The concept of ‘recourse’ is key to understanding risk allocation in intercompany agreements.
It’s also key to implementing transfer pricing policies in a way which is consistent with the approach set out in the OECD TP Guidelines: the fundamental idea of delineating transactions between associated entities, and then allowing the risk allocation inherent in that delineation to ‘play out’ or 'materialise'.
‘Recourse’ refers to the ability of one party to make a contractual claim against another. It encompasses both the subject matter of the claim and its quantum.
One way of looking at contractual recourse is to ask three questions:
1. In what circumstances would a claim arise? For example, a breach of a duty to deliver goods corresponding to an agreed standard. Or a contractual indemnity which applies if one party suffers a third party product liability claim.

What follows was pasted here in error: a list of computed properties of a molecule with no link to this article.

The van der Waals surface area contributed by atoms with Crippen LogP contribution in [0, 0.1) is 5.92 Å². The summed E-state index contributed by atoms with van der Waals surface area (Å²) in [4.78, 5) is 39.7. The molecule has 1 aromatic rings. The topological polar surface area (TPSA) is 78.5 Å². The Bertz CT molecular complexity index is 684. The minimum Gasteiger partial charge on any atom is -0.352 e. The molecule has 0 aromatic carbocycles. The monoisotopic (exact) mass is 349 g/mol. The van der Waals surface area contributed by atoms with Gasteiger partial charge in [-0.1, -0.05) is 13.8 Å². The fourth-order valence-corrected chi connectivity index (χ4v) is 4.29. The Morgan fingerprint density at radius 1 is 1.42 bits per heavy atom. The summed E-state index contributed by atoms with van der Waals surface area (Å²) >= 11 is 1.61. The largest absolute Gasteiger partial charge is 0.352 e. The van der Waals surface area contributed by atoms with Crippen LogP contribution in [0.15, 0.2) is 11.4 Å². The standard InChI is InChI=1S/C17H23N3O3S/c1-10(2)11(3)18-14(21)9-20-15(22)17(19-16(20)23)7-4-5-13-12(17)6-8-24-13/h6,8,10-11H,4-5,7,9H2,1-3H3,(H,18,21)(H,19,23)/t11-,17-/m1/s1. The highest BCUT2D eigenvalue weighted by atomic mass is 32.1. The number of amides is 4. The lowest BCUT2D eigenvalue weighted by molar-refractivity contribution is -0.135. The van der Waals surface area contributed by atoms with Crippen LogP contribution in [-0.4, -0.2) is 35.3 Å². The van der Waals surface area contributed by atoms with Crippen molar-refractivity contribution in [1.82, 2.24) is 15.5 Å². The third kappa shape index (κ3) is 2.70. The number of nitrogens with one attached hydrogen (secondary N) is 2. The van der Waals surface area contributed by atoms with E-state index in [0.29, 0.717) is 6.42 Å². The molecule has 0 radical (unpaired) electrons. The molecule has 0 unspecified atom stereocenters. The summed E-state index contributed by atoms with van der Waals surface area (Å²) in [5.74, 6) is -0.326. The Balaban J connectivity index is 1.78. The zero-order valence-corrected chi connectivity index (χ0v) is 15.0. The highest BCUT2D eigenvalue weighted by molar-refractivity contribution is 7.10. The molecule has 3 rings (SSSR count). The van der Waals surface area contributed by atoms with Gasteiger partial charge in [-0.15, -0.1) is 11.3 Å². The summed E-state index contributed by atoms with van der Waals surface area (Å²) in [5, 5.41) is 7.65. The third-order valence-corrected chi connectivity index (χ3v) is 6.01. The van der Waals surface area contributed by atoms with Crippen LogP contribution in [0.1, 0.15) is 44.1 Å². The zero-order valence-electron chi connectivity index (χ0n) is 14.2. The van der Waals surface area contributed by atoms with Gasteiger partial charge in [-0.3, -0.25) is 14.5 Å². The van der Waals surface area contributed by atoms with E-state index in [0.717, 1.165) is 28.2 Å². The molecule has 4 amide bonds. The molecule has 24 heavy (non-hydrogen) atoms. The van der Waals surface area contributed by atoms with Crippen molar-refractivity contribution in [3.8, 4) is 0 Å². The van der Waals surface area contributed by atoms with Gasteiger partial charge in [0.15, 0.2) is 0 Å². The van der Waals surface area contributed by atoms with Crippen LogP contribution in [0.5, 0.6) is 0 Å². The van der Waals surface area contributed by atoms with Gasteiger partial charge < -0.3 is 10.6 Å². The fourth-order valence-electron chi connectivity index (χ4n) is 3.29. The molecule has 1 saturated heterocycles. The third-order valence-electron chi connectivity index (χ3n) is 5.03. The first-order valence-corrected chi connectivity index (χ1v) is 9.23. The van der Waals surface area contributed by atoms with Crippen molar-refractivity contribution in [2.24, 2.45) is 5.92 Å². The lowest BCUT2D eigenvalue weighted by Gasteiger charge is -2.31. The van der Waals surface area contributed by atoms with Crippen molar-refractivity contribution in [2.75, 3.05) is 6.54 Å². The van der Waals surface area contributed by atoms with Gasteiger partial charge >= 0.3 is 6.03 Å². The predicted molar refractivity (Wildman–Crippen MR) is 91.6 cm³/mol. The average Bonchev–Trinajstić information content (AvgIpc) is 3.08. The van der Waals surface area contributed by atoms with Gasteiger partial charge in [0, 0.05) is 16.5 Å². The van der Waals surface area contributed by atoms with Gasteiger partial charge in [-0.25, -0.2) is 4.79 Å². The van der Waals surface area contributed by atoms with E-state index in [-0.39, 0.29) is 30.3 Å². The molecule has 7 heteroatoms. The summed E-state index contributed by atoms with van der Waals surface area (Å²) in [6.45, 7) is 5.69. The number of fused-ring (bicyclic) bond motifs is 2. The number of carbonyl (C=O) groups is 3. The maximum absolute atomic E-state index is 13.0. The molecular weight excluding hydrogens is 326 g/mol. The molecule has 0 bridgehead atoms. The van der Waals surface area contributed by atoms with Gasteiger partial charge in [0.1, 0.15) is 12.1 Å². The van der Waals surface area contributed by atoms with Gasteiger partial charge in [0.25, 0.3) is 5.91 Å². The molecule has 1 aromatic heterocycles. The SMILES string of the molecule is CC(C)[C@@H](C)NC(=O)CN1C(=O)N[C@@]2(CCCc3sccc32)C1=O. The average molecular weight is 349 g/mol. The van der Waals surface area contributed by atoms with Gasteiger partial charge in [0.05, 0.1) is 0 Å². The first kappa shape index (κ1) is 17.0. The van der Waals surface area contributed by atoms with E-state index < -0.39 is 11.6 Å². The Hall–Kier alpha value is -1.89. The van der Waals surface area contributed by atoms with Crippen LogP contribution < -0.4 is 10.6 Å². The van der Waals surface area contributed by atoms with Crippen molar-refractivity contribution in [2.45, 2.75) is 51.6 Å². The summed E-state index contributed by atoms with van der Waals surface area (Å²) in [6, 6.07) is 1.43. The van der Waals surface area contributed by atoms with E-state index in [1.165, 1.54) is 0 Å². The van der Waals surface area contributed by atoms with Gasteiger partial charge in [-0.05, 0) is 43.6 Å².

2. How would any claim be calculated? For example, a potential claim may include loss of profits. Or a dollar-for-dollar payment to ‘make whole’ the party being indemnified.
3. What exclusions or limitations would apply to the claim? For example, there may be a contractual cap on the total amount of claims in a period.
The archetypal example of this approach is insurance policies - underwriters are masters of defining and assessing risk. And of course the policy terms and inextricably linked to the pricing of premiums.
As with any other aspect of intercompany agreements, the objective here generally not to replicate the form of contractual arrangements which exist between unconnected third parties.
The objective is to implement the relevant transaction in legal reality in a way which:
* approximates an arm’s length result for the parties;
* aligns with operational reality; and
* also aligns with the financial capacity of the relevant parties to bear risk.
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